Stress is our body’s response to any kind of event, situation, threat or demand. It is part of the normal process of adaptation to environment and consists of behavioral responses. It is commonly considered as the result of the relationship with the environment that an individual appraises as significant for his wellbeing. Exposure of individuals to a stressor of physical, social, or environmental nature for a long time may make difficult for an individual to cope with.
At work several factors such as the job content and any inadequacy or deficiency in organizational communication may lead to the perception of an imbalance between work demands and needs and/or resources used. This creates stress. Work-related stress is a topic receiving increasing attention by all industry’s stakeholders.
Seafarers are usually exposed to several stressors due to their demanding working environment. Specifically, they are confronted with mental, psychosocial, and physical stressors.
The different duties onboard, separation from family, loneliness on board, fatigue, multi-nationality, limited recreation activity, and sleep deprivation are among the contributory factors of stress at sea.
According to an AMSA report, stressors affecting seafarers working in the engine room can be different from those involving the deck crew. Therefore, strategies to decrease risks of stress should be directed to the different categories of seafarers, and the results of specific interventions should be evaluated.
Main causes for stress onboard
- Separation from family& friends and loneliness on board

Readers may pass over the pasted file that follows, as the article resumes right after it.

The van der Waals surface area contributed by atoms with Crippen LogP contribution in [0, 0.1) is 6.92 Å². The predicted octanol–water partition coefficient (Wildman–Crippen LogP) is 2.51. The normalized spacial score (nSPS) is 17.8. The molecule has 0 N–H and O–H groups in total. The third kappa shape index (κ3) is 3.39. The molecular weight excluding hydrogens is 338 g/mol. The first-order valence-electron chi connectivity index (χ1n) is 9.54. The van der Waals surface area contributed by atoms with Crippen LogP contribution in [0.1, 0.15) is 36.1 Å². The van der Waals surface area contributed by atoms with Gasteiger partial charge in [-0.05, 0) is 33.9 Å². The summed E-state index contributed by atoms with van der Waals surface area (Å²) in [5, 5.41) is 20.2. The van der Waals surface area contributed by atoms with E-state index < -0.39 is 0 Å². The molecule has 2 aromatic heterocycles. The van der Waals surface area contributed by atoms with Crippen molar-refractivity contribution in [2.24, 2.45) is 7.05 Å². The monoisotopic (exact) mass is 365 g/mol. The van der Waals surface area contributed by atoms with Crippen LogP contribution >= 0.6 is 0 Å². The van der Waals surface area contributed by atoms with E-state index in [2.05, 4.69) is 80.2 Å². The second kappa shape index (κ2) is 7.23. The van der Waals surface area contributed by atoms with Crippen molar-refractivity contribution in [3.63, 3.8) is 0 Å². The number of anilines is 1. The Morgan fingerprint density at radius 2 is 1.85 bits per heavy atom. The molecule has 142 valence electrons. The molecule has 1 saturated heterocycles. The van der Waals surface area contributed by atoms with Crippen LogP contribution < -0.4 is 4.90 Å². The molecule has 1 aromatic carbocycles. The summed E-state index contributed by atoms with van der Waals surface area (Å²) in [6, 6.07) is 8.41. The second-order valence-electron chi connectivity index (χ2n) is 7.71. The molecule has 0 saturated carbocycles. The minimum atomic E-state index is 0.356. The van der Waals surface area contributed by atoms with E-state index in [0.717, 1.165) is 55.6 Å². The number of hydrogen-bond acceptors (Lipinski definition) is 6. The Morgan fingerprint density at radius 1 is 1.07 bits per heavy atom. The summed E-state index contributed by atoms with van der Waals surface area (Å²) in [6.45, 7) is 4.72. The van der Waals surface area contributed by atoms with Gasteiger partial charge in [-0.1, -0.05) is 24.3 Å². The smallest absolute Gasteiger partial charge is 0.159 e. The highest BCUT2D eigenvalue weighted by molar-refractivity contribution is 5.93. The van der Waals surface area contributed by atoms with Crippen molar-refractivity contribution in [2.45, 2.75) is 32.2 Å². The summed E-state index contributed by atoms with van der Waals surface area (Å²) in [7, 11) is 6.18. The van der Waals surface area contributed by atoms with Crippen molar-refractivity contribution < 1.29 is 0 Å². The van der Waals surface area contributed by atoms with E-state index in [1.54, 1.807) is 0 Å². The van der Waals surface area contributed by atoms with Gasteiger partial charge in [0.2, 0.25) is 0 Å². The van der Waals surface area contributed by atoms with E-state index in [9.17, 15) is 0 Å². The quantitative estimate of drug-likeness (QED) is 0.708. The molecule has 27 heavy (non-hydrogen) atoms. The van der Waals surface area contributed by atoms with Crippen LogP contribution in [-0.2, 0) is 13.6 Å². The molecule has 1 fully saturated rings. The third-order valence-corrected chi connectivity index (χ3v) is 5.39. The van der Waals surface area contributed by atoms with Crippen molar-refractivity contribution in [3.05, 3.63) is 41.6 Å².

- Concern over leaving loved ones behind
- Lack of good quality sleep
- Poor diet
- Port inspections
- Changing crew every few months
- Working under time pressures
- Extreme temperatures
- Heavy seas for a long period
Main symptoms of stress
The ILO MLC,2006 has addressed a lot of stressful factors affecting seafarers’ wellbeing. The common symptoms are:
- Sleep problems
- Loss of appetite
- Difficulty concentrating
- Muscle tension or pain
- Chest pain and rapid heartbeat
- Frequent colds
- Upset stomach
- Dry mouth
- Feeling low
- Worrying constantly
- Imagining the worst
- Losing your temper easily
- Drinking/smoking more
- Nail biting
How seafarers may overcome stress
Seafarers need to take care of their own mental health while on board. Key steps to overcome stress on board are:
- Think positively: always keep in mind positive thoughts and do more of what makes you happy
- Talk and discuss: try not to be lonely and discuss as much as possible your thoughts with others
- Take a breath: when you feel pressure, just pause for a moment and take attention on your breathing to feel calm
- Time management: organize your work and spend quality time when off duty
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